Tree Shadows lay long in the late
afternoon sunlight as Gus Wilson swung the Model Garage tow truck into a
pleasant residential street. Two blocks farther on, Marlow Lane made a sharp
right turn and began to climb. A block after that, it came to a dead end.
There Gus pulled up just below the
driveway of the last house. Above the driveway, front wheels cramped against
the curb, stood a small convertible. A girl wearing slacks and a floppy
hair-do came down a long flight of steps, closely followed by a
"C'mon, Karen," he pleaded. "Just a
short hop to the malt shop."
The girl shook her head. "Hi, Mr.
Wilson," she said. "You sure were quick.
But it isn't my car this time; it's
Dad's, there in the drive. He wanted to go out for cigarettes, and it
wouldn't start. So I got them in mine. It's lots nicer to drive since you
relined the brakes."
The boy bent close to whisper urgently
in her ear. She shrugged her shoulder.
"Flake off, Eddie. I'm not allowed to
lend you my car and I'm all dated up for the dance Friday. Okay?"
The boy, a lanky figure in very tight
pants, glared at her, then at Gus.
"That your last word, Karen?"
"Do you want to have it in writing?"
The boy's face flushed darker. "You're
going to be sorry about this."
Gus, who had been busy taking out his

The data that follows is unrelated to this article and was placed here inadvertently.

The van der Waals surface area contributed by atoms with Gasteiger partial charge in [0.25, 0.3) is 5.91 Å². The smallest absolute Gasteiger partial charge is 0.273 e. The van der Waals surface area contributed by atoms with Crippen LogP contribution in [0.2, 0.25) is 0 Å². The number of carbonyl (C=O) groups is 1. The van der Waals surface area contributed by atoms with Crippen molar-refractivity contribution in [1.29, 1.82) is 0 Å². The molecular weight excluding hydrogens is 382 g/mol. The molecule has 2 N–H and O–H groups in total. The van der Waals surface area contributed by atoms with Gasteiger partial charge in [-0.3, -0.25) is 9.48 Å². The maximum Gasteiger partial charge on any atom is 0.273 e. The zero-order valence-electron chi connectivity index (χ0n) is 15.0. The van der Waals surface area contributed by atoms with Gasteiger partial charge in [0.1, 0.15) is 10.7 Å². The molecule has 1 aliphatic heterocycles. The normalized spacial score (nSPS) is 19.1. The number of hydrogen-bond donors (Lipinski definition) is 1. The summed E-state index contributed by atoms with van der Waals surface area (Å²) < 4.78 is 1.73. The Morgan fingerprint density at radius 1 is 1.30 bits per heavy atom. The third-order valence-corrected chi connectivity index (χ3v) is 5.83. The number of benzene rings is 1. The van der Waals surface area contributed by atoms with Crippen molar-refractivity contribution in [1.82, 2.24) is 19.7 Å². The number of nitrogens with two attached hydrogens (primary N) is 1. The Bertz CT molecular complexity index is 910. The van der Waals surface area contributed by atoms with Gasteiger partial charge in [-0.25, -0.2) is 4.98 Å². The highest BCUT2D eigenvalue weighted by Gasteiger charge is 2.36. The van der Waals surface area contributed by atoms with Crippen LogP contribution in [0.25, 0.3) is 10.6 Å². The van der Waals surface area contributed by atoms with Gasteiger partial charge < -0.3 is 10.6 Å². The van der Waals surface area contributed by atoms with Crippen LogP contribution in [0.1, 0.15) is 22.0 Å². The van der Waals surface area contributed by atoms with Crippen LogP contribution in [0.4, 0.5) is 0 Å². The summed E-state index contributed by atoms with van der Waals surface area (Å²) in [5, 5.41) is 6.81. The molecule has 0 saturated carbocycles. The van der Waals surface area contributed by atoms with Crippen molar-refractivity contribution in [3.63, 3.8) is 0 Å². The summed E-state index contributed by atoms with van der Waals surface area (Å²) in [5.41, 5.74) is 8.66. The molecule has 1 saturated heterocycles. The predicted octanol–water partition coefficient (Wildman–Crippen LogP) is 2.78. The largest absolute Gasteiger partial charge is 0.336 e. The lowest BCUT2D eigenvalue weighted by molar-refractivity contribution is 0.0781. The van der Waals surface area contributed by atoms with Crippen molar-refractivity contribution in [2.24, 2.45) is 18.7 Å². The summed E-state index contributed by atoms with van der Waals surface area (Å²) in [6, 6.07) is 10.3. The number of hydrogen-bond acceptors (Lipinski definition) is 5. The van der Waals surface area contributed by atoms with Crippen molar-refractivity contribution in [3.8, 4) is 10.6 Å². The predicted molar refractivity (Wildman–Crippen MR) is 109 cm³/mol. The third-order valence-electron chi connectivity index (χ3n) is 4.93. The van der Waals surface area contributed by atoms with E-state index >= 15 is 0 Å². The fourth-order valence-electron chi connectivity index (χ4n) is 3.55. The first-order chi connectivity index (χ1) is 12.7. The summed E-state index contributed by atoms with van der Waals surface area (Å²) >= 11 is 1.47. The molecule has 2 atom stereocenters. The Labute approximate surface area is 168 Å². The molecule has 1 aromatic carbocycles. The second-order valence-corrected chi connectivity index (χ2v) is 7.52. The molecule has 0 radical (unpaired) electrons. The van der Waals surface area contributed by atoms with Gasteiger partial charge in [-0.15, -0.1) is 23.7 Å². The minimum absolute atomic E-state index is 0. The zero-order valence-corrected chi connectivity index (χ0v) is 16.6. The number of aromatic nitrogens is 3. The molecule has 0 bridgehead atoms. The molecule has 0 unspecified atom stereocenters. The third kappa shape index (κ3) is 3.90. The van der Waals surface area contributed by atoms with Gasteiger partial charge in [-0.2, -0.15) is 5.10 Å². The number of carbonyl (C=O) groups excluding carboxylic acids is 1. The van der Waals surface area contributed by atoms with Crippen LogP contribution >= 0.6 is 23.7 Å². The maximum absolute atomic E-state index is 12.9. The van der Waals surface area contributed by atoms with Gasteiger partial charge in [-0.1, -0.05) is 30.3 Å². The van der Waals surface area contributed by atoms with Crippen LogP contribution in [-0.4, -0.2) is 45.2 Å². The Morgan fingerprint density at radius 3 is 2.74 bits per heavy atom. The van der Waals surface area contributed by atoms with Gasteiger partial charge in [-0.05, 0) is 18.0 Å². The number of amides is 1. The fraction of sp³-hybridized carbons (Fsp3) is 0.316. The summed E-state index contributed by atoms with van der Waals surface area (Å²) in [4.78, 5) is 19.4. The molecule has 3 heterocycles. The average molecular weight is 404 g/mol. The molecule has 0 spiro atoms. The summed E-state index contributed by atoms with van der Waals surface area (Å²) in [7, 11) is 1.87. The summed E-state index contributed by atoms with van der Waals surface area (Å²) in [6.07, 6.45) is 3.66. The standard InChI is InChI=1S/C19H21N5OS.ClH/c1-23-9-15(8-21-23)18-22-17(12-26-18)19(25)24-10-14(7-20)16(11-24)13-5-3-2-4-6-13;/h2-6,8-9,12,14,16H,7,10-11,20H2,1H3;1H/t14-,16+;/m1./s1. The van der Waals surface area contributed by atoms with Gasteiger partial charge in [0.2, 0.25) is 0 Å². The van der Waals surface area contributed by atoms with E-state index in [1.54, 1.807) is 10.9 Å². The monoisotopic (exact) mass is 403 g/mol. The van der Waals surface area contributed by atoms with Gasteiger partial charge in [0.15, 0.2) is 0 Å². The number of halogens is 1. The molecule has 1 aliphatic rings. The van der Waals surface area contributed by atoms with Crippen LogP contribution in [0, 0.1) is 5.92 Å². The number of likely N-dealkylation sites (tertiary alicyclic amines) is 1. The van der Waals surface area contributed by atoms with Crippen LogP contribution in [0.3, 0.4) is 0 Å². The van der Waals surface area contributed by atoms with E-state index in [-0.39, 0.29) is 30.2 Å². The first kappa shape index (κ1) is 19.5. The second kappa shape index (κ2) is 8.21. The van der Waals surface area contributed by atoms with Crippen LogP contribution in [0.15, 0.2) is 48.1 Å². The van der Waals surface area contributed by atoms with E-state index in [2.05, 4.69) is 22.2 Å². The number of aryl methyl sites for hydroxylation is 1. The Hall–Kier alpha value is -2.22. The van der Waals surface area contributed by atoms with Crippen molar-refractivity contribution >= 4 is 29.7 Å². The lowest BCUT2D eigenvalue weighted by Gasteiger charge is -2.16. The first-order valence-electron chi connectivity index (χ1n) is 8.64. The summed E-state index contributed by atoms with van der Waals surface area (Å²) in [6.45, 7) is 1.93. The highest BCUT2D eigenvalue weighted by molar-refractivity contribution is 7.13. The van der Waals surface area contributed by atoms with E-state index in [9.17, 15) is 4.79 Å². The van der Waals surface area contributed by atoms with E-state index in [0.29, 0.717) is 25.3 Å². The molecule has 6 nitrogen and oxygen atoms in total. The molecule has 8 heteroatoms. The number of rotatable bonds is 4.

tool kit and helper battery, looked at the lad for a moment. Black eyes
Then the boy strode off down the
"You don't leave the keys in your car,
do you?" Gus asked the girl.
"Never. But I have to park it in the
street because we've only got the one garage. Don't worry about Eddie
Larkin. He's a drip, but harmless. Only why should I lend him my car, when
he's just smashed up his own? Or date him, when there are so many dreamier
Gus lugged tools and battery up the
short but very steep driveway, where a 1964 Chevelle stood nose down.
"We just had the garage floor
painted," the girl chattered on. "So Dad parked it here. He was afraid to
try to start the engine by coasting, he said, on account of having an
Gus turned the ignition key to
"start." There was a hard thud in the engine. He turned the key off and
opened the hood.
Battery, solenoid, and ground
connections were all tight, and the cables apparently in good shape. That
solid thud suggested two possibilities other than a poor starting circuit.
One was a stuck starter pinion. The other . . .
Gus pulled out the engine dipstick.
The oil level was at the full mark.
Full, with the car at this angle?
The thin fluid on the stick dripped